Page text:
We are currently in the process of completing the FEED and the first stage of detailed design, and are now out tendering for equipment. However, given current commodity prices, costs will be critical to determining whether the project remains viable. At present, commodity pricing is a leading challenge for all projects. If we are unable to secure the good results from the tendering, which we are hoping to receive, one option is to delay the onset of the project. We have already proven at historic pricing levels that the project is quite attractive, but the question is whether we are able to drive it to the point of attractiveness where current commodity prices and current cost structures stand.

In December 2014, CalEnergy was notably awarded an exploration license in the UK situated on the northern margin of the prolific Witch Ground Graben in the North Sea. When do you expect to make a decision regarding the drilling of a first well?

For this initiative, we are only one of the partners, and in this regard we have only a part input on the decision. As with every asset that we see in the market place, everyone is keenly contemplating timing, particularly given where commodity pricing is at the moment. To respond, cost structures must change fundamentally in this industry. Too many projects have been initiated, and set up at the moment based off an assumption that the price for a barrel of oil would maintain at a level of USD 80 to 100. This outlook is clearly not sustainable in the current market. In our situation, where not all partners have the same access to capital, it is a question of all partners getting together and deciding the best time to conduct our joint project.

Do you feel that CalEnergy will maintain its focus primarily on natural gas?

Historically, CalEnergy has been a company focused more on gas. We view natural gas as the natural transition fuel from fossil fuels to more renewable resources. That said, if there is a suitable opportunity found in oil, we will definitely consider the value proposition. We do not have a quota of projects in any region; we simply wish to invest in projects that offer the best value available to us.

CalEnergy has a long history of partnering with companies proposing joint ventures for accelerated project activity. What kind of partner does the company strive to be?

One of our key priorities is to contribute technically, as we do not see ourselves as a partner that participates only financially. We have an, albeit, small but very competent team in Perth, and this allows us to fulfil our ambition to contribute technically. The fact that we have been able to develop the Baltic Gas Project to nearly-FID status demonstrates the capability that we have within our organization.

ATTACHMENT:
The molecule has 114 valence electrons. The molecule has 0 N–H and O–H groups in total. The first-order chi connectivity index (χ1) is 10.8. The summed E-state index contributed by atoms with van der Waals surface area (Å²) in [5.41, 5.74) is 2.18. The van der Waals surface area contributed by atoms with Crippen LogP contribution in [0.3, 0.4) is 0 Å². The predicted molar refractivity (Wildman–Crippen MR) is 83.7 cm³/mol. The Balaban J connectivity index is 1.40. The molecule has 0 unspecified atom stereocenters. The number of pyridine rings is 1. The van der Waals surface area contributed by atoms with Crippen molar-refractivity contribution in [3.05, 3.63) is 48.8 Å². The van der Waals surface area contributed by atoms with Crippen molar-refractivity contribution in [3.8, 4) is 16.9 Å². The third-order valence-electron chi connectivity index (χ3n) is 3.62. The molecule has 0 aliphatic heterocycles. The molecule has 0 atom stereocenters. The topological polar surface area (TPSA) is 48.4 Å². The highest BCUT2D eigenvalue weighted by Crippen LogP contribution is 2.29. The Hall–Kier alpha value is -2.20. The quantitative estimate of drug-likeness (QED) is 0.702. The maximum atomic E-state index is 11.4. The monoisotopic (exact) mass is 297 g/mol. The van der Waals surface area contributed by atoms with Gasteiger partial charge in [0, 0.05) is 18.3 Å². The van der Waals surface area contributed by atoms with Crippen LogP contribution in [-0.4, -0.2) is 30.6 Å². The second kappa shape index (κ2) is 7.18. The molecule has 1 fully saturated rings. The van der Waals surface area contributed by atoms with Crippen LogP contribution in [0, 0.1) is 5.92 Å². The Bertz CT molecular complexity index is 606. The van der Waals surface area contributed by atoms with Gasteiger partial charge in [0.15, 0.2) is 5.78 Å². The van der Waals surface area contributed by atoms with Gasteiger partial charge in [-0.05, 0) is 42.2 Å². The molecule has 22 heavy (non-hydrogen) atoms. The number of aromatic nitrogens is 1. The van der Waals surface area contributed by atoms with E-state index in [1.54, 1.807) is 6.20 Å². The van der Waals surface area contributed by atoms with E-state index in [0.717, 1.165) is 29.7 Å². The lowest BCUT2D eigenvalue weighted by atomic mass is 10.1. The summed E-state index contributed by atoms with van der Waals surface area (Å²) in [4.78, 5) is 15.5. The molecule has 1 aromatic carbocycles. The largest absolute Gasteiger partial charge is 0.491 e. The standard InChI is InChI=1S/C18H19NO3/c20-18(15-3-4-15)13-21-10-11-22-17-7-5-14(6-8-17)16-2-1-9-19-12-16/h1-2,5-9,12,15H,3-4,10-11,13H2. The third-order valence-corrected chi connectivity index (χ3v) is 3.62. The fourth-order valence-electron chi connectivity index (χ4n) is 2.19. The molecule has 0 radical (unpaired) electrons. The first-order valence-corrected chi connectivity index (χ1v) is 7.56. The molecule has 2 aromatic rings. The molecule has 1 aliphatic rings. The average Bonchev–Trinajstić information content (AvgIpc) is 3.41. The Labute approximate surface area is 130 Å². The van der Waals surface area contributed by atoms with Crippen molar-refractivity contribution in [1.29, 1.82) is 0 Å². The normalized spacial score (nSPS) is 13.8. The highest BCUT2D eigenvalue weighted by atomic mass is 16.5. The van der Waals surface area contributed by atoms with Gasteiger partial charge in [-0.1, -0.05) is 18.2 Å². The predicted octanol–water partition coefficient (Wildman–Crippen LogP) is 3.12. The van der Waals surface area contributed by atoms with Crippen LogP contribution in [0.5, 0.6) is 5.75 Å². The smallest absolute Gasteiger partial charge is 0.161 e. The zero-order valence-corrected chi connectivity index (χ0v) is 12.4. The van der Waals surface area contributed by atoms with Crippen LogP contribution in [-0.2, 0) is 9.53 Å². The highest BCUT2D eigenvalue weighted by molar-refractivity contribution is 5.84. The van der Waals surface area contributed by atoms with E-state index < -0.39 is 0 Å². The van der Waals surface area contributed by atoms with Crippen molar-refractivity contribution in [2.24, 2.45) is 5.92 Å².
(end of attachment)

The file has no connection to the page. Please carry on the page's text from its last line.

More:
What the current market has displayed is the fact that there is a lot of vulnerability in the oil and gas space financially. This vulnerability is very evident in both the Australian and UK market, where we are seeing the appointment of Administrators of companies regularly for the first time in my 40 years within the industry! This definitely changes the dynamics of the market – what may have been taken for granted in the past, in terms of financial stability for joint ventures, can no longer be taken for granted.

You have been part of CalEnergy since 1997. What part of the company’s culture or expertise makes you particularly confident in its ability to thrive in the upcoming years?

I believe that we are able to thrive because we maintain a good sense of what constitutes a good value proposition. Rather than seeking, and achieving a high production rate, I believe it is seeking and developing value that is a more important objective. Throughout the history of this company, we have demonstrated that this is an area in which we have excelled.

Where will we find the company in five years?

Our company has varied in size from being quite small to being quite large demonstrating that we will transact where we best see value. If this involves selling our assets and returning funds to the shareholders, then we will be prepared to do so. In this capacity, we are comfortable in this regard, and we do not feel an incessant need to get bigger. This does not imply that we are not prepared to look into other opportunities (big or small); we recognize that there are big opportunities in the current commodity pricing and cost context. The value proposition is still the most important element that we uphold in our company. If the right value proposition presents itself, we very well could be a lot larger than we are currently. If there are other markets where we foresee many positive opportunities, we are not afraid to eventually move into these markets.

What keeps you motivated after so many years in the industry?

Every day is different, and there are so many challenges that come about. As a geologist by background, geology still fascinates me. Compared with other industries, there are so many different players of different sizes, and each has such different perspectives, it keeps things very interesting. This variety within the industry creates opportunity in its own right. The challenge for us is to find people who see the same value proposition that we see, and to find a way to establish transactions on this basis.